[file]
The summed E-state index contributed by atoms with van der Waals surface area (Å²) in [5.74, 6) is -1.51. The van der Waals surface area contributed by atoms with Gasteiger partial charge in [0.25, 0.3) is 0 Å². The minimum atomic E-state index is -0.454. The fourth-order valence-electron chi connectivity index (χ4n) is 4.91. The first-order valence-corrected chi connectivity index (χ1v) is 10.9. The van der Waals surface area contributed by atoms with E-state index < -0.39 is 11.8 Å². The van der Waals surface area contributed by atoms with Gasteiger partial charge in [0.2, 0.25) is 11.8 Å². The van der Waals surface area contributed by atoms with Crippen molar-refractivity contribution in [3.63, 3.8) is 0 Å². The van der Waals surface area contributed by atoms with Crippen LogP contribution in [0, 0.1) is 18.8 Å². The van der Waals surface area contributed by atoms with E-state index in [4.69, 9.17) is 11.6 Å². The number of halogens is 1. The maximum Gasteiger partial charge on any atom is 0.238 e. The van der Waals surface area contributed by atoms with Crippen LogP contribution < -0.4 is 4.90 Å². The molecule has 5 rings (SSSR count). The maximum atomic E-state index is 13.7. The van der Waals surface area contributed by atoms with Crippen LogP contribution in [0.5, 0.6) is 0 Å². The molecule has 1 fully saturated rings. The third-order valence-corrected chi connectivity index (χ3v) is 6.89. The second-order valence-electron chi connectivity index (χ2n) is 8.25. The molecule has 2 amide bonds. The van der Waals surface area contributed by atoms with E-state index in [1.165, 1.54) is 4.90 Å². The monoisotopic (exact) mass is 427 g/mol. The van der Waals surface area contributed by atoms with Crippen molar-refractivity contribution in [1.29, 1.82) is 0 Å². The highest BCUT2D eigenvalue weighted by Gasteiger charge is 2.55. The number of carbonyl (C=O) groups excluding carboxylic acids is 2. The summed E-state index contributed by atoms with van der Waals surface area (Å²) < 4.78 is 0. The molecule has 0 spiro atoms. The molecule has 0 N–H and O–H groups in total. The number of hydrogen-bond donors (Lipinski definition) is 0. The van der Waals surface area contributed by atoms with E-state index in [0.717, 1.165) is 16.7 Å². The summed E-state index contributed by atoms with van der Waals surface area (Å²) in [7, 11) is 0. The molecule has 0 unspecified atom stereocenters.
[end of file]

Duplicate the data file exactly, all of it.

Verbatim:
The summed E-state index contributed by atoms with van der Waals surface area (Å²) in [5.74, 6) is -1.51. The van der Waals surface area contributed by atoms with Gasteiger partial charge in [0.25, 0.3) is 0 Å². The minimum atomic E-state index is -0.454. The fourth-order valence-electron chi connectivity index (χ4n) is 4.91. The first-order valence-corrected chi connectivity index (χ1v) is 10.9. The van der Waals surface area contributed by atoms with E-state index < -0.39 is 11.8 Å². The van der Waals surface area contributed by atoms with Gasteiger partial charge in [0.2, 0.25) is 11.8 Å². The van der Waals surface area contributed by atoms with Crippen molar-refractivity contribution in [3.63, 3.8) is 0 Å². The van der Waals surface area contributed by atoms with Crippen LogP contribution in [0, 0.1) is 18.8 Å². The van der Waals surface area contributed by atoms with E-state index in [4.69, 9.17) is 11.6 Å². The number of halogens is 1. The maximum Gasteiger partial charge on any atom is 0.238 e. The van der Waals surface area contributed by atoms with Crippen LogP contribution < -0.4 is 4.90 Å². The molecule has 5 rings (SSSR count). The maximum atomic E-state index is 13.7. The van der Waals surface area contributed by atoms with Crippen LogP contribution in [0.5, 0.6) is 0 Å². The molecule has 1 fully saturated rings. The third-order valence-corrected chi connectivity index (χ3v) is 6.89. The second-order valence-electron chi connectivity index (χ2n) is 8.25. The molecule has 2 amide bonds. The van der Waals surface area contributed by atoms with E-state index in [1.165, 1.54) is 4.90 Å². The monoisotopic (exact) mass is 427 g/mol. The van der Waals surface area contributed by atoms with Crippen molar-refractivity contribution in [1.29, 1.82) is 0 Å². The highest BCUT2D eigenvalue weighted by Gasteiger charge is 2.55. The number of carbonyl (C=O) groups excluding carboxylic acids is 2. The summed E-state index contributed by atoms with van der Waals surface area (Å²) < 4.78 is 0. The molecule has 0 spiro atoms. The molecule has 0 N–H and O–H groups in total. The number of hydrogen-bond donors (Lipinski definition) is 0. The van der Waals surface area contributed by atoms with E-state index in [0.717, 1.165) is 16.7 Å². The summed E-state index contributed by atoms with van der Waals surface area (Å²) in [7, 11) is 0. The molecule has 0 unspecified atom stereocenters.